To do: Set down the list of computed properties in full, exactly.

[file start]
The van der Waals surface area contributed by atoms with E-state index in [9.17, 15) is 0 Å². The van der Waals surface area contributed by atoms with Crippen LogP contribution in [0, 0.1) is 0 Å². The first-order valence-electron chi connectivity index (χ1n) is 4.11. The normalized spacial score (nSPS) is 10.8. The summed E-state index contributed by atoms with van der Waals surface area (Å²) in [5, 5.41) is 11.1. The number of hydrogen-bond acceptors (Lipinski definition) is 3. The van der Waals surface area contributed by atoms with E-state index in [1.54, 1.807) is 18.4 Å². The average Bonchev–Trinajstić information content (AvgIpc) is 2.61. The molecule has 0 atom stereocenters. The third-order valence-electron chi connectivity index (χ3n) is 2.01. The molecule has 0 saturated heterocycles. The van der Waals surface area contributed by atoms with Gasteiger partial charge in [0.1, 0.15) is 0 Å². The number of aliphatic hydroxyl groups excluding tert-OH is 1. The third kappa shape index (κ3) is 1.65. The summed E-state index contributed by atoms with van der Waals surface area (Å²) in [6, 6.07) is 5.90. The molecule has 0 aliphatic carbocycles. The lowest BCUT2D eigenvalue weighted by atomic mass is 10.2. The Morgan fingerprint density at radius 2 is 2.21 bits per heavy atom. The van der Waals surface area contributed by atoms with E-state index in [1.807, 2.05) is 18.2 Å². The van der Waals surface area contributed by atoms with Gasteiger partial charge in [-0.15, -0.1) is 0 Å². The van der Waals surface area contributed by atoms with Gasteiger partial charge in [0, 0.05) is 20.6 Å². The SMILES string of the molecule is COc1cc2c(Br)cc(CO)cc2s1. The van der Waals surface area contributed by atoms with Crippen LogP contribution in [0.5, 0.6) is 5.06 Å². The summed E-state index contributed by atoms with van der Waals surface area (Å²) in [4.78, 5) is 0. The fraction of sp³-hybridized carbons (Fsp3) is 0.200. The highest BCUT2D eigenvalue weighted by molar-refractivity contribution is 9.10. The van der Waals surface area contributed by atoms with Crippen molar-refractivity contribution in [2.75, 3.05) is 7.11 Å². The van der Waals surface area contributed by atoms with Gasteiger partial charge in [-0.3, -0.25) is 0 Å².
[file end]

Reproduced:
The van der Waals surface area contributed by atoms with E-state index in [9.17, 15) is 0 Å². The van der Waals surface area contributed by atoms with Crippen LogP contribution in [0, 0.1) is 0 Å². The first-order valence-electron chi connectivity index (χ1n) is 4.11. The normalized spacial score (nSPS) is 10.8. The summed E-state index contributed by atoms with van der Waals surface area (Å²) in [5, 5.41) is 11.1. The number of hydrogen-bond acceptors (Lipinski definition) is 3. The van der Waals surface area contributed by atoms with E-state index in [1.54, 1.807) is 18.4 Å². The average Bonchev–Trinajstić information content (AvgIpc) is 2.61. The molecule has 0 atom stereocenters. The third-order valence-electron chi connectivity index (χ3n) is 2.01. The molecule has 0 saturated heterocycles. The van der Waals surface area contributed by atoms with Gasteiger partial charge in [0.1, 0.15) is 0 Å². The number of aliphatic hydroxyl groups excluding tert-OH is 1. The third kappa shape index (κ3) is 1.65. The summed E-state index contributed by atoms with van der Waals surface area (Å²) in [6, 6.07) is 5.90. The molecule has 0 aliphatic carbocycles. The lowest BCUT2D eigenvalue weighted by atomic mass is 10.2. The Morgan fingerprint density at radius 2 is 2.21 bits per heavy atom. The van der Waals surface area contributed by atoms with E-state index in [1.807, 2.05) is 18.2 Å². The van der Waals surface area contributed by atoms with Gasteiger partial charge in [-0.15, -0.1) is 0 Å². The van der Waals surface area contributed by atoms with Gasteiger partial charge in [0, 0.05) is 20.6 Å². The SMILES string of the molecule is COc1cc2c(Br)cc(CO)cc2s1. The van der Waals surface area contributed by atoms with Crippen LogP contribution in [0.5, 0.6) is 5.06 Å². The summed E-state index contributed by atoms with van der Waals surface area (Å²) in [4.78, 5) is 0. The fraction of sp³-hybridized carbons (Fsp3) is 0.200. The highest BCUT2D eigenvalue weighted by molar-refractivity contribution is 9.10. The van der Waals surface area contributed by atoms with Crippen molar-refractivity contribution in [2.75, 3.05) is 7.11 Å². The van der Waals surface area contributed by atoms with Gasteiger partial charge in [-0.3, -0.25) is 0 Å².